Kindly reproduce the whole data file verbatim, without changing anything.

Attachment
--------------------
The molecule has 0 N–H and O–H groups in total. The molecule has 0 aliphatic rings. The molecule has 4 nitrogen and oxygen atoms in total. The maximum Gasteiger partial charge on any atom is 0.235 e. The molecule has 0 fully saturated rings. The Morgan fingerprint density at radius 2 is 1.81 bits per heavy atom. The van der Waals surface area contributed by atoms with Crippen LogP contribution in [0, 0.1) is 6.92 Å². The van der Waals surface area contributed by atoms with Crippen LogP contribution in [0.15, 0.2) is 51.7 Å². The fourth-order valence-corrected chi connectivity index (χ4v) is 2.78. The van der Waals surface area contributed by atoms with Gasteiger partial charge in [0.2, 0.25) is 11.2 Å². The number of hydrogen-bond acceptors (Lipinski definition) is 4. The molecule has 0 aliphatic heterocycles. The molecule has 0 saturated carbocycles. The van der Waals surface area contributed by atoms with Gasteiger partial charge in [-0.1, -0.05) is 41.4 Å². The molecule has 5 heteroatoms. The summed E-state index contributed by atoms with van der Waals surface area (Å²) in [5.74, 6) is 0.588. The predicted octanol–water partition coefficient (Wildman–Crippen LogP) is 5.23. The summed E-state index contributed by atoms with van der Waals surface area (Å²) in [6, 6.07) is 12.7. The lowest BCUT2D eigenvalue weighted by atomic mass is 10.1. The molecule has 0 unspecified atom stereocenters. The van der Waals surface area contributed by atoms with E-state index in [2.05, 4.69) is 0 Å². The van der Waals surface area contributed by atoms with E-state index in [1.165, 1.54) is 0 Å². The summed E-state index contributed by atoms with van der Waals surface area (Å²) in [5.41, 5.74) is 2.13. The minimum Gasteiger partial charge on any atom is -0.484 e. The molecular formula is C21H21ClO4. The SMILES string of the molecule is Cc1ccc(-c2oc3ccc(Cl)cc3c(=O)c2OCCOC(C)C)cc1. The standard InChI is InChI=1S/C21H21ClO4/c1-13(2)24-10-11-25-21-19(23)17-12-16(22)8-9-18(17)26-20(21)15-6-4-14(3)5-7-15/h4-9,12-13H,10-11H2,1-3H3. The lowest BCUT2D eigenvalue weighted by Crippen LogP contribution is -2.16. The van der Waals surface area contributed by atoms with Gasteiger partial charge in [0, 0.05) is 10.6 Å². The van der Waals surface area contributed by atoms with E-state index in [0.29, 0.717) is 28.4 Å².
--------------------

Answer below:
The molecule has 0 N–H and O–H groups in total. The molecule has 0 aliphatic rings. The molecule has 4 nitrogen and oxygen atoms in total. The maximum Gasteiger partial charge on any atom is 0.235 e. The molecule has 0 fully saturated rings. The Morgan fingerprint density at radius 2 is 1.81 bits per heavy atom. The van der Waals surface area contributed by atoms with Crippen LogP contribution in [0, 0.1) is 6.92 Å². The van der Waals surface area contributed by atoms with Crippen LogP contribution in [0.15, 0.2) is 51.7 Å². The fourth-order valence-corrected chi connectivity index (χ4v) is 2.78. The van der Waals surface area contributed by atoms with Gasteiger partial charge in [0.2, 0.25) is 11.2 Å². The number of hydrogen-bond acceptors (Lipinski definition) is 4. The molecule has 0 aliphatic heterocycles. The molecule has 0 saturated carbocycles. The van der Waals surface area contributed by atoms with Gasteiger partial charge in [-0.1, -0.05) is 41.4 Å². The molecule has 5 heteroatoms. The summed E-state index contributed by atoms with van der Waals surface area (Å²) in [5.74, 6) is 0.588. The predicted octanol–water partition coefficient (Wildman–Crippen LogP) is 5.23. The summed E-state index contributed by atoms with van der Waals surface area (Å²) in [6, 6.07) is 12.7. The lowest BCUT2D eigenvalue weighted by atomic mass is 10.1. The molecule has 0 unspecified atom stereocenters. The van der Waals surface area contributed by atoms with E-state index in [2.05, 4.69) is 0 Å². The van der Waals surface area contributed by atoms with E-state index in [1.165, 1.54) is 0 Å². The summed E-state index contributed by atoms with van der Waals surface area (Å²) in [5.41, 5.74) is 2.13. The minimum Gasteiger partial charge on any atom is -0.484 e. The molecular formula is C21H21ClO4. The SMILES string of the molecule is Cc1ccc(-c2oc3ccc(Cl)cc3c(=O)c2OCCOC(C)C)cc1. The standard InChI is InChI=1S/C21H21ClO4/c1-13(2)24-10-11-25-21-19(23)17-12-16(22)8-9-18(17)26-20(21)15-6-4-14(3)5-7-15/h4-9,12-13H,10-11H2,1-3H3. The lowest BCUT2D eigenvalue weighted by Crippen LogP contribution is -2.16. The van der Waals surface area contributed by atoms with Gasteiger partial charge in [0, 0.05) is 10.6 Å². The van der Waals surface area contributed by atoms with E-state index in [0.29, 0.717) is 28.4 Å².